Unfortunately for many emerging economies, the COVID-19 contagion sent commodity prices tumbling. During the height of pandemic uncertainty, the values of most earth-borne raw materials plummeted. Below is a look at the March 2020 performance for several leading commodity futures contracts:
- Corn: The price of December 2020 corn futures fell by 5.17% for the month.
- Beef: As COVID-19 disrupted the supply and slaughter chain, beef values plunged. December 2020 Live Cattle futures lost a staggering 10.60% amid March's market meltdown.
- Platinum: For the month of March, platinum proved why it is not considered to be a conventional safe-haven asset. Values of January 2021 Platinum futures crashed by 16.74%, losing more than US$145.00 per ounce.
- Gold: Gold bullion withstood a stark challenge from the USD as the world's premier COVID-19 safe-haven. Accordingly, December 2020 gold futures closed March near flat, posting a modest 0.88% gain.
- Crude Oil: Throughout the COVID-19 pandemic, the performance of crude oil was a lead financial story. For March, prices of December 2020 WTI crude oil futures crashed by a staggering 26.83% as a supply glut prompted a historic market correction. Devaluation.
The primary reason for lagging commodity prices was an overwhelming lack of demand. COVID-19 prompted an unprecedented global shutdown, and the result was mass capitulation as industrial and retail demand for commodities dried up nearly overnight. Subsequent devaluations in EM currencies that relied on oil, metal and agricultural exports ensued as the financial world reacted to extreme demand-side uncertainty.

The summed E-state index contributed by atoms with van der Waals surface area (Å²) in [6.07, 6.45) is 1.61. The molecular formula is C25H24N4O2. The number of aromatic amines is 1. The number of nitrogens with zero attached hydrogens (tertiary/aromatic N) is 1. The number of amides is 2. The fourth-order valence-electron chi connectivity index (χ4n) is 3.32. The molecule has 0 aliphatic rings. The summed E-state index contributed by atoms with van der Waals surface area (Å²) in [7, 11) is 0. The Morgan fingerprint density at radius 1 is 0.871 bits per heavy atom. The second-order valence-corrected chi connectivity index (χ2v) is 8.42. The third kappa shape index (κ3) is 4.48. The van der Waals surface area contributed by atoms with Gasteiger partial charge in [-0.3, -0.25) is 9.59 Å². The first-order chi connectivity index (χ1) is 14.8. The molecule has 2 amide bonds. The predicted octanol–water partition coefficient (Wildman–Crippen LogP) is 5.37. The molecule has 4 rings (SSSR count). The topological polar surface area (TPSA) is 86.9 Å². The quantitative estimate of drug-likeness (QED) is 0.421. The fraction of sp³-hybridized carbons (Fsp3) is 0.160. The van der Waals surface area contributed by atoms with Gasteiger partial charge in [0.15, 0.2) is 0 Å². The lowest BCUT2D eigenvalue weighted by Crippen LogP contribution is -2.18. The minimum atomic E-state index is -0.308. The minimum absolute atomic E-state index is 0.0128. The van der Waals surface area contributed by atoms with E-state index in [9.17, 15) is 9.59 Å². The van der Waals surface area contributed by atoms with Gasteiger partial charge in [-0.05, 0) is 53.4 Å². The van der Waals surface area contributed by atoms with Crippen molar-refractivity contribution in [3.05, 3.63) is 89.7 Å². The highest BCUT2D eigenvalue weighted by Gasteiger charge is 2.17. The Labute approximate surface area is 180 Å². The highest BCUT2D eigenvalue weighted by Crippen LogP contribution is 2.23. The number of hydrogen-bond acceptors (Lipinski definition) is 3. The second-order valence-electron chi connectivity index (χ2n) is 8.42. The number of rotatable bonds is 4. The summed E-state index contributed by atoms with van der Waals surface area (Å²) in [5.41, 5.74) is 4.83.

The onset of the 2020 COVID-19 pandemic posed a collection of unique challenges for emerging market currencies. Periodic market volatilities prompted widespread value destruction in risk assets and commodities. Further, investors rushed into safe-haven assets, led by the USD, for insurance against the unknown. Subsequently, EM currencies were hit hard as the future of global economic growth and negative investor sentiment prompted devaluation.
However, many economists argue that EM currencies are better equipped to rebound from COVID-19 than the global majors. In response to the downturn, the central banks of some developing nations are expected to stand firm on policy issues while the world's prominent central banks enact aggressive quantitative easing (QE) measures. This discrepancy in monetary policy may attract investors to EM currencies as higher yields could make them popular "escape vaults" for individuals seeking extraordinary returns.
Ultimately, the post-COVID-19 performance of EM currencies will depend upon global social and economic health. Assuming an orderly recovery period and no viral "second wave," forex valuations of EM currencies are likely to represent true market conditions, not the COVID-19 panic trading of Q1 and Q2 2020.